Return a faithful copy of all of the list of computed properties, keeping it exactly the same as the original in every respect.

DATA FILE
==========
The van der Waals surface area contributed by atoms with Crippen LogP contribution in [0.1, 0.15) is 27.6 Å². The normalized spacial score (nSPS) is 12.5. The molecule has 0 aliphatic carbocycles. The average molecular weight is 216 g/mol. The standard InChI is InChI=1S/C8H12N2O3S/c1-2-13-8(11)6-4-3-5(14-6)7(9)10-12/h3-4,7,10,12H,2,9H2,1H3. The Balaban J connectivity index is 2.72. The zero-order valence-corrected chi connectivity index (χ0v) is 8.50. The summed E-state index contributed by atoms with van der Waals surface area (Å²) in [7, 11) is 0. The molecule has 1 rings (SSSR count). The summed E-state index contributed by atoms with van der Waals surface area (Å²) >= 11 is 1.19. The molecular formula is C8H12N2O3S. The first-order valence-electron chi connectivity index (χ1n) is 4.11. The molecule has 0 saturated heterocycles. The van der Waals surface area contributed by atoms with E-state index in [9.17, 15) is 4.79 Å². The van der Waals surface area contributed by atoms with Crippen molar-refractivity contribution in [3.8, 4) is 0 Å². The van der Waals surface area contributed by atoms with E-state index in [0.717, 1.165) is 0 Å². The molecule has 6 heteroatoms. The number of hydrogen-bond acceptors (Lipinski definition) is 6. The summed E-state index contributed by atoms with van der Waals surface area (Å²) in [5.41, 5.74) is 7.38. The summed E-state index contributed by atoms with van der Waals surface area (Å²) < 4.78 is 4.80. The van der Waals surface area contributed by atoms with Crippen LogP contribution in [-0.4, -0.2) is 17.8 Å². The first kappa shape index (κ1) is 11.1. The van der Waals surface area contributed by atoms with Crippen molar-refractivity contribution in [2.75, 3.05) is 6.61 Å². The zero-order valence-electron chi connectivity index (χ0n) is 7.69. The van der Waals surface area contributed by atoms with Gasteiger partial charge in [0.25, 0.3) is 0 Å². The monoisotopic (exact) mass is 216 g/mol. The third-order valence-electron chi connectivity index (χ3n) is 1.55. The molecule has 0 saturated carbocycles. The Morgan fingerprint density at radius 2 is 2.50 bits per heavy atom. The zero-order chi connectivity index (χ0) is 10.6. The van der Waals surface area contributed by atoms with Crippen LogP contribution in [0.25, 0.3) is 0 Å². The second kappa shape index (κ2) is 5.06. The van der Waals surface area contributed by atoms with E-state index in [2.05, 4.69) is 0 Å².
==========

The van der Waals surface area contributed by atoms with Crippen LogP contribution in [0.1, 0.15) is 27.6 Å². The normalized spacial score (nSPS) is 12.5. The molecule has 0 aliphatic carbocycles. The average molecular weight is 216 g/mol. The standard InChI is InChI=1S/C8H12N2O3S/c1-2-13-8(11)6-4-3-5(14-6)7(9)10-12/h3-4,7,10,12H,2,9H2,1H3. The Balaban J connectivity index is 2.72. The zero-order valence-corrected chi connectivity index (χ0v) is 8.50. The summed E-state index contributed by atoms with van der Waals surface area (Å²) in [7, 11) is 0. The molecule has 1 rings (SSSR count). The summed E-state index contributed by atoms with van der Waals surface area (Å²) >= 11 is 1.19. The molecular formula is C8H12N2O3S. The first-order valence-electron chi connectivity index (χ1n) is 4.11. The molecule has 0 saturated heterocycles. The van der Waals surface area contributed by atoms with E-state index in [9.17, 15) is 4.79 Å². The van der Waals surface area contributed by atoms with Crippen molar-refractivity contribution in [3.8, 4) is 0 Å². The van der Waals surface area contributed by atoms with E-state index in [0.717, 1.165) is 0 Å². The molecule has 6 heteroatoms. The number of hydrogen-bond acceptors (Lipinski definition) is 6. The summed E-state index contributed by atoms with van der Waals surface area (Å²) in [5.41, 5.74) is 7.38. The summed E-state index contributed by atoms with van der Waals surface area (Å²) < 4.78 is 4.80. The van der Waals surface area contributed by atoms with Crippen LogP contribution in [-0.4, -0.2) is 17.8 Å². The first kappa shape index (κ1) is 11.1. The van der Waals surface area contributed by atoms with Crippen molar-refractivity contribution in [2.75, 3.05) is 6.61 Å². The zero-order valence-electron chi connectivity index (χ0n) is 7.69. The van der Waals surface area contributed by atoms with Gasteiger partial charge in [0.25, 0.3) is 0 Å². The monoisotopic (exact) mass is 216 g/mol. The third-order valence-electron chi connectivity index (χ3n) is 1.55. The molecule has 0 saturated carbocycles. The Morgan fingerprint density at radius 2 is 2.50 bits per heavy atom. The zero-order chi connectivity index (χ0) is 10.6. The van der Waals surface area contributed by atoms with Crippen LogP contribution in [0.25, 0.3) is 0 Å². The second kappa shape index (κ2) is 5.06. The van der Waals surface area contributed by atoms with E-state index in [2.05, 4.69) is 0 Å².